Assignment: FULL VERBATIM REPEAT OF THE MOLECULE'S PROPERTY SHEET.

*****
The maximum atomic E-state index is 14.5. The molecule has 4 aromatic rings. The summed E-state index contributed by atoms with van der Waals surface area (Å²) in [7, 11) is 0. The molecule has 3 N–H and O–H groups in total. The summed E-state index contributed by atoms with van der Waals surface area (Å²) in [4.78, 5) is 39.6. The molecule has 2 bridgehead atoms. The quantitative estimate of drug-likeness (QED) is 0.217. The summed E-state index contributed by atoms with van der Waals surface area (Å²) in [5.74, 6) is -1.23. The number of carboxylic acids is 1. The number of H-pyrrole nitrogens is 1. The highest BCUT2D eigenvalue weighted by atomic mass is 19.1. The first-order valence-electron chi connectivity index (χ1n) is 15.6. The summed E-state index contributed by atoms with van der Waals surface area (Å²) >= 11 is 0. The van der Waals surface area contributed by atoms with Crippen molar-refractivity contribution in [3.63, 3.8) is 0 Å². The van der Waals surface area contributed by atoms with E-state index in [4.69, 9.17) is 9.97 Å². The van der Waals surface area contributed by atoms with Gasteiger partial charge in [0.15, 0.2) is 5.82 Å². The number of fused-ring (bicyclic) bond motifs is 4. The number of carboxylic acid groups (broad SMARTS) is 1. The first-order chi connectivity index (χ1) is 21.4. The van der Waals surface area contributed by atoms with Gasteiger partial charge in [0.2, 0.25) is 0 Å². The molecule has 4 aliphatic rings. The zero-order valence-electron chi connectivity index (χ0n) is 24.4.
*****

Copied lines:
The maximum atomic E-state index is 14.5. The molecule has 4 aromatic rings. The summed E-state index contributed by atoms with van der Waals surface area (Å²) in [7, 11) is 0. The molecule has 3 N–H and O–H groups in total. The summed E-state index contributed by atoms with van der Waals surface area (Å²) in [4.78, 5) is 39.6. The molecule has 2 bridgehead atoms. The quantitative estimate of drug-likeness (QED) is 0.217. The summed E-state index contributed by atoms with van der Waals surface area (Å²) in [5.74, 6) is -1.23. The number of carboxylic acids is 1. The number of H-pyrrole nitrogens is 1. The highest BCUT2D eigenvalue weighted by atomic mass is 19.1. The first-order valence-electron chi connectivity index (χ1n) is 15.6. The summed E-state index contributed by atoms with van der Waals surface area (Å²) >= 11 is 0. The van der Waals surface area contributed by atoms with Crippen molar-refractivity contribution in [3.63, 3.8) is 0 Å². The van der Waals surface area contributed by atoms with E-state index in [4.69, 9.17) is 9.97 Å². The van der Waals surface area contributed by atoms with Gasteiger partial charge in [0.15, 0.2) is 5.82 Å². The number of fused-ring (bicyclic) bond motifs is 4. The number of carboxylic acid groups (broad SMARTS) is 1. The first-order chi connectivity index (χ1) is 21.4. The van der Waals surface area contributed by atoms with Gasteiger partial charge in [0.2, 0.25) is 0 Å². The molecule has 4 aliphatic rings. The zero-order valence-electron chi connectivity index (χ0n) is 24.4.